‘Smallville’ Star Allison Mack Released From Prison Early for Role in Sex Trafficking Cult Case

Allison Mack at the WB Network's 2002 Summer Party in Hollywood, CA 07-13-02 — Photo by s_bukley

Allison Mack, best known for her role on the TV series Smallville, has been released from prison early after being sentenced to three years for her involvement in the NXIVM cult sex trafficking case.

The news of her release was confirmed by Federal Bureau of Prisons records and reported by various outlets, including the Associated Press, on Wednesday (July 5).

In 2018, Mack was arrested along with several other prominent figures associated with NXIVM, including ringleader Keith Raniere.

Mack was indicted on multiple charges of sex trafficking, sex trafficking conspiracy, and forced labor conspiracy.

Mack was sentenced in June 2021 after pleading guilty to racketeering and racketeering conspiracy charges in connection to NXIVM.

She initially faced up to 17 years in prison, but received a reduced sentence of three years due to her cooperation with prosecutors in their case against Raniere, who was sentenced to 120 years in prison.

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Mack’s involvement with NXIVM gained widespread attention through the HBO docuseries The Vow, which premiered in 2020, and delved into the inner workings of the organization.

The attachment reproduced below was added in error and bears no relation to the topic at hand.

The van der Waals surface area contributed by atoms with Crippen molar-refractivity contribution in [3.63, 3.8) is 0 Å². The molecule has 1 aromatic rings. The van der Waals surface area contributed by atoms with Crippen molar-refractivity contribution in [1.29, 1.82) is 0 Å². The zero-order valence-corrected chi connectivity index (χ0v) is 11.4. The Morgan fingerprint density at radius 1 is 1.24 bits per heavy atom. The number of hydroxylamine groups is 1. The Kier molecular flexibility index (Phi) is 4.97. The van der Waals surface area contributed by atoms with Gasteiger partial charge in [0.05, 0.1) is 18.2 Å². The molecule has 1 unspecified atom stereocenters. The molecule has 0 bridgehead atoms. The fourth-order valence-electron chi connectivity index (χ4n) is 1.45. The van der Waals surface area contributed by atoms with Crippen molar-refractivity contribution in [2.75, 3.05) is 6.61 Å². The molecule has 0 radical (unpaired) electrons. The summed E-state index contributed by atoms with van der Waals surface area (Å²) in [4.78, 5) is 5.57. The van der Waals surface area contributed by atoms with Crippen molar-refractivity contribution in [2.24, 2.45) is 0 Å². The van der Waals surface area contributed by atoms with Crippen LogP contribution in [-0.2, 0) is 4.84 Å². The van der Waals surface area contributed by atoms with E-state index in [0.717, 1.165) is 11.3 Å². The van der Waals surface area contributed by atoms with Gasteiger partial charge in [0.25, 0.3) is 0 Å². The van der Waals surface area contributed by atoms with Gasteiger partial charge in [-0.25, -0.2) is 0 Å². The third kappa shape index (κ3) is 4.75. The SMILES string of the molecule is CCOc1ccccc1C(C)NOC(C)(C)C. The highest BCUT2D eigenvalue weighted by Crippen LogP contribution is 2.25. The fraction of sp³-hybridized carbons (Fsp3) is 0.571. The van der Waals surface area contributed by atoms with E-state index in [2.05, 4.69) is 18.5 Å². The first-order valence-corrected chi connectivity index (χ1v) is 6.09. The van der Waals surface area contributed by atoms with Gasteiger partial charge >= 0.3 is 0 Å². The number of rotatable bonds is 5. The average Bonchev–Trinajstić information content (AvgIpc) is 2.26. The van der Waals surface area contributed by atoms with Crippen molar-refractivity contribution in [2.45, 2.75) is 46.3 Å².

NXIVM, which was established in 1998, initially presented itself as a self-help program. Over the years, the organization claimed to have helped thousands of individuals, including several Hollywood actresses like Mack.

However, there was something far more sinister going on within NXIVM’s secret society, authorities said.

The practices within NXIVM often involved female recruits being branded with Raniere’s initials and coerced into engaging in sexual encounters with him. These acts were presented as prerequisites for becoming a part of the group’s inner circle.

Prosecutors alleged Mack actively recruited and groomed women to serve as sexual partners for the group’s leader, Keith Raniere. While Raniere held the highest position within the organization, Mack played a prominent role as one of his top female deputies.

In a court filing before her sentencing, Mack expressed remorse and apologized for her role in NXIVM.

“I am sorry to those of you that I brought into NXIVM,” Mack wrote in a court filing ahead of her sentencing. “I am sorry I ever exposed you to the nefarious and emotionally abusive schemes of a twisted man.”

Mack’s release makes her the first NXIVM defendant to complete their sentencing. Other notable figures involved in the case, such as former NXIVM president Nancy Salzman and operations director Clare Bronfman, are scheduled to be released in the coming years.